In order to form an inclined AIM cloud, each new ionization line must occur at a slightly higher altitude. By altering the phase or frequency of the array elements, the focal point can be moved up in altitude, as described below.
FIG. 7 illustrates creation of an inclined AIM. The heater array 40 is first focused at point 41. The heater array scans along the x direction to point 42 to generate avalanche ionization along line 43. Next, as in creation of a non-inclined AIM, the heater array scans along the x and y directions directly below point 44. The heater array 40 alters either phase or frequency to refocus to a higher altitude in the z direction to the point 44. The heater array then scans along the x axis to point 45 to create the avalanche ionization line 46. The heater array continues this process to create a tilted ionization plane or tilted AIM layer.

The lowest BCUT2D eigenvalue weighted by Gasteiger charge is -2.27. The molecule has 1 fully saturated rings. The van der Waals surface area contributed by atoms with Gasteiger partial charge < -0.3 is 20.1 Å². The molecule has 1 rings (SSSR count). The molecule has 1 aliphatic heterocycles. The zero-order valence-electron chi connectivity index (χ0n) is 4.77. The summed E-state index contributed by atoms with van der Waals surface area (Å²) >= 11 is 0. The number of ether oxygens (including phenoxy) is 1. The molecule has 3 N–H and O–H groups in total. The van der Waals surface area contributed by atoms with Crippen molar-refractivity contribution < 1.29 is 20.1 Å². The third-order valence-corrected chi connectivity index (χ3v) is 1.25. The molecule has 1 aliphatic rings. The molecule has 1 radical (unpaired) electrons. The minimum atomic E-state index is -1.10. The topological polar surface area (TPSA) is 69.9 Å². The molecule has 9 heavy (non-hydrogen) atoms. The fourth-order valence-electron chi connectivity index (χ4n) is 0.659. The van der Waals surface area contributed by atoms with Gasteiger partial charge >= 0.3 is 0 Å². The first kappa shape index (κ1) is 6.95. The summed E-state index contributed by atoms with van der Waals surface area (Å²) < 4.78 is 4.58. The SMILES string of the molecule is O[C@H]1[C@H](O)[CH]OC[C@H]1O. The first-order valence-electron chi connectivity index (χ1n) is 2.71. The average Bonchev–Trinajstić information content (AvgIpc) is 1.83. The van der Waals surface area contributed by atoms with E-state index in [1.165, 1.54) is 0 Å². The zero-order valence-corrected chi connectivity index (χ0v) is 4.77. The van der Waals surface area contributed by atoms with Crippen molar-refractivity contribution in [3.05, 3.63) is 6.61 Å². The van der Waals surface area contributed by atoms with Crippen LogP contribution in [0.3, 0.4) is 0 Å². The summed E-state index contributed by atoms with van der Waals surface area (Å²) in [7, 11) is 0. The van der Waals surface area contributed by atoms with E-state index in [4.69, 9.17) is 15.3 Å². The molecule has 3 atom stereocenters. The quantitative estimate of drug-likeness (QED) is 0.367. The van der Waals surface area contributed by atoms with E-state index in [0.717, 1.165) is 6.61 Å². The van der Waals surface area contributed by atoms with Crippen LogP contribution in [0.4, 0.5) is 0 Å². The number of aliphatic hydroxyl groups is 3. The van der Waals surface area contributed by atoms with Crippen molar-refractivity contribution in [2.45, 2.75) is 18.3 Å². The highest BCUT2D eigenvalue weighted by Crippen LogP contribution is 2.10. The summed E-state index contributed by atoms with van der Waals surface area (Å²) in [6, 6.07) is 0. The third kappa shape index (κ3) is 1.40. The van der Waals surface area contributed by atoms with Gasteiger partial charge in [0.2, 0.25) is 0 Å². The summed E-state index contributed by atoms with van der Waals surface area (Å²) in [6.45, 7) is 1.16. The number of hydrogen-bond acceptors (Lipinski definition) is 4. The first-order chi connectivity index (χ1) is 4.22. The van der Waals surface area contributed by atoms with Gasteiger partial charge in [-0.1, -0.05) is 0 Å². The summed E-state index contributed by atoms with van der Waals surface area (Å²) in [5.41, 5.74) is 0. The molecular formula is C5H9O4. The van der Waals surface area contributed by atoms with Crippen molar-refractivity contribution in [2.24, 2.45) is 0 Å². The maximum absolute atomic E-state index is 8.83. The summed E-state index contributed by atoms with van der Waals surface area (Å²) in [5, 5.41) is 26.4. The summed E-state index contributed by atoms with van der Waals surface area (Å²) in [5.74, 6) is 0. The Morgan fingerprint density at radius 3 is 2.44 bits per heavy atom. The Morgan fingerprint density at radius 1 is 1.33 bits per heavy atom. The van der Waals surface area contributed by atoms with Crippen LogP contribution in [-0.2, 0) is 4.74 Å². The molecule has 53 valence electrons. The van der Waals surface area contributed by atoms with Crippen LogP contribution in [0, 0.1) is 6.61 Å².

FIG. 8 shows that the preferred method of generating a plasma layer uses a heater antenna to scan with a line rather than a point. Scanning using a line is preferred since an AIM can be created in the atmosphere in less time. To create lines of ionization rather than points, a rectangular array 50 is used. In the array 50, radiating elements are focused only along the plane of the long dimension of the rectangular array, creating a line of ionization 53. The array is then scanned along the x-y axis and in altitude along the z axis to create another ionization line 55. More ionization lines are similarly generated to form a tilted AIM layer.